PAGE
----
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Henry Kissinger

Former secretary of state Henry Kissinger was infamously awarded the Nobel Peace Prize in 1973 for his role in the Vietnam War—a decision that comedian Tom Lehrer said "made political satire obsolete." (Photo: Reuters)

Groups Demand Arrest of 'War Mastermind' Kissinger at Nobel Peace Prize Forum

Nobel Peace Prize committee honors Kissinger a second time with speaking engagement at new forum on world peace

Nika Knight Beauchamp

The Nobel Peace Prize committee last month stunned many observers by choosing Henry Kissinger—the former secretary of state behind the secret American bombing of Cambodia and who supported Argentina's "dirty wars," among other things—to  speak at a forum on "The United States and World Peace after the Presidential Election."

In response, on Tuesday the progressive groups RootsAction and Nobel Peace Prize Watch issued a petition demanding that Norwegian officials arrest Kissinger.

"The Nobel Committee has arranged for well-known war mastermind Henry Kissinger to speak as an honored guest at a forum that is part of the Nobel Peace Prize events," the petition states. "Several of Kissinger's crimes come under treaties that make it mandatory for Norway to prosecute. Kissinger is complicit or a main actor in many violations of the Genocide Convention and of the Geneva Conventions."

Nobel Peace Prize Watch lays out Kissinger's actions (pdf) in great detail, making the case that Norway is obligated under international law to arrest the former secretary of state.

Kissinger was infamously awarded the Nobel Peace Prize in 1973 for his role in the Vietnam war—a decision that comedian Tom Lehrer said "made political satire obsolete."

Zbigniew Brzezinski, former National Security Advisor under Jimmy Carter, is also scheduled to speak at the Oslo forum, which will take place on December 11. Jan Oberg of the Transnational Foundation for Peace and Future Research condemned the Nobel committee's decision to honor the two former U.S. officials:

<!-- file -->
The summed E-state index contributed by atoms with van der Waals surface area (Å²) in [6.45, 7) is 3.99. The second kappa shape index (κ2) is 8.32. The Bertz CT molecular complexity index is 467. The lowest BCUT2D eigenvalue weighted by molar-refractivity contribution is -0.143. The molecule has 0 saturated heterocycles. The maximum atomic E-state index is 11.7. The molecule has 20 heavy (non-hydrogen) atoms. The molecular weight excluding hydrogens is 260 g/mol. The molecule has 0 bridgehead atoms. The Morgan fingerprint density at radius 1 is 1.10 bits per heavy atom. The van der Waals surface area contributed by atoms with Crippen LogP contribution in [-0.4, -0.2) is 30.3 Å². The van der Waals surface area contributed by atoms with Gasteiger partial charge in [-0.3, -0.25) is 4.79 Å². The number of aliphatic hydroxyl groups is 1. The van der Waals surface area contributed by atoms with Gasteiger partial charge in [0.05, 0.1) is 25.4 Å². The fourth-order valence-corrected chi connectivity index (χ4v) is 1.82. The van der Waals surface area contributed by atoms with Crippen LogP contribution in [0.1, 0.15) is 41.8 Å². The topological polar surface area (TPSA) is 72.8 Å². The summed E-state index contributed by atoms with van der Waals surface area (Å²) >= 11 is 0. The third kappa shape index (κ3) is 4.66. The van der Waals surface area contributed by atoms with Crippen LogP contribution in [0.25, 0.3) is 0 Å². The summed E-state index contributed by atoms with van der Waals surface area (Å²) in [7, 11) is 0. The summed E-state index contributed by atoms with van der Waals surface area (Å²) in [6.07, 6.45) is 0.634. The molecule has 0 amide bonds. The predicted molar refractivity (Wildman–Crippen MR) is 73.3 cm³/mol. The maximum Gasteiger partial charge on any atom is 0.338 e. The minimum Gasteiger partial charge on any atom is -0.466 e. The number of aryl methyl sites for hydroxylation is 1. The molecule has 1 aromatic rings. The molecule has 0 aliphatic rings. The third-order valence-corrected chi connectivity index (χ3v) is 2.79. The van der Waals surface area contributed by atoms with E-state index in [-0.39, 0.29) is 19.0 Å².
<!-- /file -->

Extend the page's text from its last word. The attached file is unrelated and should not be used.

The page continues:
These two experts on warfare and interventionism will—Orwellian style—speak about "The United States and World Peace after the Presidential Election."

This is the country that, since 1980, has intervened violently in Iran, Libya, Lebanon, Kuwait, Iraq, Somalia, Bosnia, Afghanistan, Sudan, Kosova/Serbia, Yemen, Pakistan, Syria, i.e. 14 Muslim countries. It has some 630 base facilities in 130+ countries. It has its U.S. Special Forces (SOF) in 133 countries.

It has used nuclear weapons without apology and owns the second largest arsenal of nuclear weapons.

The U.S. stands for about 40 percent of the world's military expenditures, is the world's leading arms exporter and has killed more people than anybody else since 1945. It's the master of (imprecise) drone strikes. It presently supports Saudi Arabia's bestial war on Yemen and conducts a military build-up in Asia and the Pacific planning, as it seems, for what looks like a future confrontation with China. And not with terribly positive results in its Middle East policies since 1945.

So with all these credentials, please tell us about world peace!

And Nobel Peace Prize Watch further argues: "Millions of people, victims and survivors, will question or be seriously offended if Norway goes through with praise and honors to a person in the top ranks of the history of callous international state criminality. The suffering ordered or managed by Kissinger has led to increasing insecurity and violence for which all citizens of the world pay a high price."


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